Papa Rellena


Below is an article I had written about a dish called Papa Rellena:



During one of my previous visits to the Walt Disney World Resort in Florida, I came across a dish served at a Cuban restaurant called Papa Rellena. I had assumed that this dish originated in Cuba. But I eventually learned that it originated elsewhere.

Actually, the Papa Rellena dish originated in Peru. Between 1879 and 1883; the countries of Peru, Chile and Bolivia were engaged in a conflict known as the War of the Pacific. The Peruvian soldiers had to march through extensive lands that were long distances from cities or towns in order to prevent the Chilean forces from discovering their position and where the next attack would come from. Due to these long journeys, the soldiers had to carry previously prepared food that could remain fresh, despite the lack of 20th century preserves.

The Peruvian troops cooked, chopped and seasoned either beef or some other meat. Then, they made dough from the previously cooked potatoes that grew naturally in the Andes Mountains. They formed a hollow in the potato dough and filled it with the cooked meat and sometimes, hard-boiled eggs. Then they would seal the dough, form it into a torpedo shape and fry it. The “Papa Rellenas” or stuffed potatoes were wrapped in cloth and carried by the soldiers. The Papa Rellenas were sometimes accompanied with Salsa Criolla, or an aji sauce. Other Latin American countries like Cuba and Puerto Rico eventually created their own variation on the dish.

Below is a recipe for “Papa Rellena” from the About.com website:

Papa Rellena


1/2 cup raisins
3 pounds yellow potatoes
1/2 cup chopped onion
2 cloves garlic, minced
1 tablespoon minced aji pepper, or jalapeno
1 teaspoon cumin
1/2 teaspoon paprika
1 pound ground beef
1 cup beef broth
1 egg
Flour for dusting
Salt and pepper to taste


Place the raisins in a small bowl and pour 1 cup boiling water over them. Let them soak for 10 minutes.

Bring a large pot of salted water to a boil. Peel the potatoes and place them in the pot. Cook the potatoes until they are tender when pierced with a fork.

While the potatoes are cooking, cook the onions, garlic, and peppers in the vegetable oil until soft and fragrant.

Add the cumin and paprika and cook 2 minutes more, stirring. Add the ground beef and cook until browned.

Drain the raisins and add them to the ground beef. Add the beef broth and simmer for 10 to 15 minutes more, until most of the liquid is gone.

Season mixture with salt and pepper to taste. Remove from heat and let cool.

When the potatoes are cooked, drain them in a colander. Mash the potatoes thoroughly, or pass them through a potato ricer. Season the mashed potatoes with salt and pepper to taste. Chill the potatoes for several hours, or overnight.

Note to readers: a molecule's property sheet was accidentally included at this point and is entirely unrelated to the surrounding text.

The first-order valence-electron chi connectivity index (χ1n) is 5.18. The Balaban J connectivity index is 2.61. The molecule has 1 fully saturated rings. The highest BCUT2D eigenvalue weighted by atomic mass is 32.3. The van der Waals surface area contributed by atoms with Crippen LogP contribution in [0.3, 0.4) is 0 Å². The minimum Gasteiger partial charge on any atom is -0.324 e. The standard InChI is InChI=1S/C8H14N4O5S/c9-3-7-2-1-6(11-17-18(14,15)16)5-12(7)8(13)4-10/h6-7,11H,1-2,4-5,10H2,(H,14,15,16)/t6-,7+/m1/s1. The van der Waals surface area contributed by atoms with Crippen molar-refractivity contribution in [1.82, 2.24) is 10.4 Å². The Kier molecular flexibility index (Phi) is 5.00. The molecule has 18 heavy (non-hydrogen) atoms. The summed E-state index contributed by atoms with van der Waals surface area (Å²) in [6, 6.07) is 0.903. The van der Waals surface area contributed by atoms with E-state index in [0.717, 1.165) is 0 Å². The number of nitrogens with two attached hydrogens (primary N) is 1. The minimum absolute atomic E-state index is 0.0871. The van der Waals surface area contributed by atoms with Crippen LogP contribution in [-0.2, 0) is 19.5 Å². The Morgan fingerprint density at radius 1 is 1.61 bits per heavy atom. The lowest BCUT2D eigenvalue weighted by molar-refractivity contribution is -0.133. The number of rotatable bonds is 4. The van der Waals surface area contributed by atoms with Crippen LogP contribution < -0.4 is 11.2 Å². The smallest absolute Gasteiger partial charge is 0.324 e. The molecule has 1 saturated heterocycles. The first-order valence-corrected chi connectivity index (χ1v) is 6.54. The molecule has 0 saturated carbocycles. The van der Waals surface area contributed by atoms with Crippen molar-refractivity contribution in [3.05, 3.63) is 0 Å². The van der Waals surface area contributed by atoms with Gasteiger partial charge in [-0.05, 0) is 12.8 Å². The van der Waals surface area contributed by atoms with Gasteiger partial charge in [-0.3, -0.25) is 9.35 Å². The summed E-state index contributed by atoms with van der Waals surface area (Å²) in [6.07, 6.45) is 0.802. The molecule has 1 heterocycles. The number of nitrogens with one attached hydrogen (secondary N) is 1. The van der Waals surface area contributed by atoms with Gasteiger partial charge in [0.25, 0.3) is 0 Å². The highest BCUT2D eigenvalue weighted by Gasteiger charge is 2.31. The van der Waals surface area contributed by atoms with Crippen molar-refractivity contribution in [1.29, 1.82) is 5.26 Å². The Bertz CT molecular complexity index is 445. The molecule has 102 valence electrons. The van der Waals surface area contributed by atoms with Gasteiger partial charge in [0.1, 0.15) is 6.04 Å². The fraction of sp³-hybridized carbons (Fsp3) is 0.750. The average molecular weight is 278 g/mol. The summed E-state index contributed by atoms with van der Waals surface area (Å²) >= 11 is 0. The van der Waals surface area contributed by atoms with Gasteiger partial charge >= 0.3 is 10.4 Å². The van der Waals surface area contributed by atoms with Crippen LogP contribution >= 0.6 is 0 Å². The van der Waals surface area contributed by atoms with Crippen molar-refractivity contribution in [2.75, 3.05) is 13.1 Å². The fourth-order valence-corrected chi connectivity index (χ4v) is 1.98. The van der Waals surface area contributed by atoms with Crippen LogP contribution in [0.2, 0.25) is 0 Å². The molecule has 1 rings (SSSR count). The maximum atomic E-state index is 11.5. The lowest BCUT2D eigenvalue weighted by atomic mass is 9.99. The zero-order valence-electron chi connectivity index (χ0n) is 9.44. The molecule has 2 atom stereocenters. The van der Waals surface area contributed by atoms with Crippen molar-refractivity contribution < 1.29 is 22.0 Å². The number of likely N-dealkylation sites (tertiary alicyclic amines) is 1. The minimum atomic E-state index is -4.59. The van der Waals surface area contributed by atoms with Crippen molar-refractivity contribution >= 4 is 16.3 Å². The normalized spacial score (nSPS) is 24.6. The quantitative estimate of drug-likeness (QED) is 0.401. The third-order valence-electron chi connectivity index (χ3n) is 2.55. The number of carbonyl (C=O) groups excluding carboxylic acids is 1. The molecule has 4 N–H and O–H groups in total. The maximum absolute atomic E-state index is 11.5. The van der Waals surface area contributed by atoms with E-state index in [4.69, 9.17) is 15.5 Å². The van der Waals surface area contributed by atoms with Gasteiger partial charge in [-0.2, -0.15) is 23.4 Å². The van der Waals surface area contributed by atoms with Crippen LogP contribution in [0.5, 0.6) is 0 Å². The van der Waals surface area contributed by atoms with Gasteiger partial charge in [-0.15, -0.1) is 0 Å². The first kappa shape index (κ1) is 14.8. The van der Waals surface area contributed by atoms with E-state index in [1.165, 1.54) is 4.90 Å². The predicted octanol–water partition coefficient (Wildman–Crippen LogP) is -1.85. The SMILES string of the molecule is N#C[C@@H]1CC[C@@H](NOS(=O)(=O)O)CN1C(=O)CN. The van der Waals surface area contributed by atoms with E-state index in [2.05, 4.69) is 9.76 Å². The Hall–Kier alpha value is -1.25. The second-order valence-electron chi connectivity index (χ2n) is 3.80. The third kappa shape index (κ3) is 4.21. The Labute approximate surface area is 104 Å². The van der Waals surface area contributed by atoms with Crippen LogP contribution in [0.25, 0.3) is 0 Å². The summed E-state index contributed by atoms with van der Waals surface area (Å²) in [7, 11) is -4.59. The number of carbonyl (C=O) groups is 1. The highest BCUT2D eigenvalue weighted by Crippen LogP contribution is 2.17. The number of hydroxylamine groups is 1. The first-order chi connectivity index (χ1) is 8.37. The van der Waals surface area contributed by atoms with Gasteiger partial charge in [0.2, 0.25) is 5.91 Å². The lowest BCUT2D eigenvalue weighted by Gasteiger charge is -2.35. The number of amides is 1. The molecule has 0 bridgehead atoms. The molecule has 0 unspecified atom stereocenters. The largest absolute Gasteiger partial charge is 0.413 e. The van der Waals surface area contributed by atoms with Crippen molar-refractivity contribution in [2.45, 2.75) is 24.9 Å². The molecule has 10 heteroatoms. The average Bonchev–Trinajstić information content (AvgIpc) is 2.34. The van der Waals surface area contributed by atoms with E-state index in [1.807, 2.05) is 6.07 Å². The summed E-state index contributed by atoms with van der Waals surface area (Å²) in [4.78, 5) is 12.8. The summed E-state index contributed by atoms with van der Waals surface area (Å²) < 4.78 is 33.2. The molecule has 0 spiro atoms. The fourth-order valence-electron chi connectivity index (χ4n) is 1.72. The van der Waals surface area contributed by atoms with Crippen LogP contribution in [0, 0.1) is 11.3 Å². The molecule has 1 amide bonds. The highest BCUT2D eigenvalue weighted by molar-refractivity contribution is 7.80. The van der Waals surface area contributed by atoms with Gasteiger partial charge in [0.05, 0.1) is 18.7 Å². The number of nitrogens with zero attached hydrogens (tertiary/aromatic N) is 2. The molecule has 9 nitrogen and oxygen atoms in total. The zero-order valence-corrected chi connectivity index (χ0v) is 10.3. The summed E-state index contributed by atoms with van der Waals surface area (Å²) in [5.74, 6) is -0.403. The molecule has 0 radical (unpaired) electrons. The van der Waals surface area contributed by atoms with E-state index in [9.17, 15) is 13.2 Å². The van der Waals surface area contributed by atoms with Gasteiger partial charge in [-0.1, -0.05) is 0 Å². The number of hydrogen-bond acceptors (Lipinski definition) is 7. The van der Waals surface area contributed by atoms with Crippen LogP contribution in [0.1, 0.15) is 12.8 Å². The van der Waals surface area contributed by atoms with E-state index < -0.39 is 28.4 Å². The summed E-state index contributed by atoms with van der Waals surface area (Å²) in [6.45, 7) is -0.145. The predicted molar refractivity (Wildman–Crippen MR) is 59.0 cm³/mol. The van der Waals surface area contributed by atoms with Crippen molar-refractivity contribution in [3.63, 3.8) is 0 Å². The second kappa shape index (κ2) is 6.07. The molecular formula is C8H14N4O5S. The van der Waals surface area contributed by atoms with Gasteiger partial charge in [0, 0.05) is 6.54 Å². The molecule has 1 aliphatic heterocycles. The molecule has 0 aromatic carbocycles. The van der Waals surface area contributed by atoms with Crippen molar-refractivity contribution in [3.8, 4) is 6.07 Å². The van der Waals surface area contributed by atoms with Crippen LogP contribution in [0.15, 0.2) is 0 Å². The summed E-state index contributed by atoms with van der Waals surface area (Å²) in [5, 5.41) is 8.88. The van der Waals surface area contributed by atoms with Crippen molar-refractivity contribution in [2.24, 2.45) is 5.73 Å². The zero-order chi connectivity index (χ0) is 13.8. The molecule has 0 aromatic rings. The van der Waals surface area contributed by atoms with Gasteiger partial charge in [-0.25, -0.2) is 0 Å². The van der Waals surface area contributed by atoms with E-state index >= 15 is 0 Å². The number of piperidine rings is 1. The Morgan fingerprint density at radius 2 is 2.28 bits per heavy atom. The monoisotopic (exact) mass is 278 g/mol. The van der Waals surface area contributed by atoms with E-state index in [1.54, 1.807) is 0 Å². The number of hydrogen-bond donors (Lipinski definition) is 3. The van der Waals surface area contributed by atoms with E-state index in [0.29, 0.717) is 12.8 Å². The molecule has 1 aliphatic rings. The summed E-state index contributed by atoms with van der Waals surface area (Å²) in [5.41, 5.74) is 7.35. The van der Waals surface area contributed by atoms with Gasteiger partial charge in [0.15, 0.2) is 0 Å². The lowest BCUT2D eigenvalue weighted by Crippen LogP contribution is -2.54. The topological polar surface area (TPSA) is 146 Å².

Once the potatoes are very cold, stir the egg into the mashed potatoes until well mixed.

Shape the papas rellenas: with floured hands, place about 1/4 cup of mashed potatoes in one hand, and make a well in the center. Fill the well with 1-2 tablespoons of the beef mixture. Mold the potatoes around the beef, adding more potatoes if necessary, and shape the whole thing into an oblong potato shape, with slightly pointy ends, about the size of a medium potato.

Repeat with the rest of the mashed potatoes. Coat each stuffed “potato” with flour.

In a deep skillet or deep fat fryer, heat 2 inches of oil to 360 degrees. Fry the potatoes in batches until they are golden brown. Drain them on a plate lined with paper towels.

Keep the potatoes warm in a 200 degree oven until ready to serve.


TIME MACHINE: Assassination of Archduke Franz Ferdinand of Austria (1875-1914)




June 28, 1914 marked the 100th anniversary of the assassination of Archduke Franz Ferdinand of Austria in Sarajevo, Austria-Hungary (present day Bosnia-Herzegovina). Also killed was his wife, Sophie, Duchess of Hohenberg. Franz Ferdinand was not only an Archduke of Austria-Hungary, but also a Royal Prince of Hungary and Bohemia; and from 1889 until his death, the heir presumptive to the Austro-Hungarian throne.

The assassination had been planned by a group of assassins (five Serbs and one Bosnian) coordinated by a Bosnian-Serb named Danilo Ilić. The political objective of the assassination was to break off Austria-Hungary’s south-Slav provinces so they could be combined into a Yugoslavia. The assassins’ motives were consistent with a movement that will later became known as Young Bosnia. Also involved in the plot were Dragutin Dimitrijević, Chief of Serbian Military Intelligence; his assistant Major Vojislav Tankosić, and a spy named Rade Malobabić.

During a meeting held in January 1914, the group discussed possible Austro-Hungarian targets for assassination that include Archduke Franz Ferdinand. The participants eventually decided to send Mehmed Mehmedbašić to Sarajevo, to kill the Governor of Bosnia, Oskar Potiorek. However, Mehmedbašić ditched his weapons, while traveling from France to Bosnia-Herzegovina via the train, when the police was searching for a thief. Upon his arrival in Bosnia-Herzegovina, Mehmedbašićhe tried to search for new weapons. When his searched delayed the attempt on Potiorek, Ilić summoned Mehmedbašić and on March 26, 1914; informed the latter that the mission to kill Potiorek had been cancelled. The group decided to assassinate Franz Ferdinand, instead. Ilić recruited two Serbian youths, Vaso Čubrilović and Cvjetko Popović on April 19, 1914; to kill Franz Ferdinand in Sarajevo. Unbeknownst to them, three Serbian youths living in Belgrade – Gavrilo Princip, Trifko Grabež and Nedeljko Čabrinović – expressed an eagerness to carry out an assassination. They approached a fellow Bosnian Serb and former guerrilla fighter to transport arms to Sarajevo and participate in the assassination.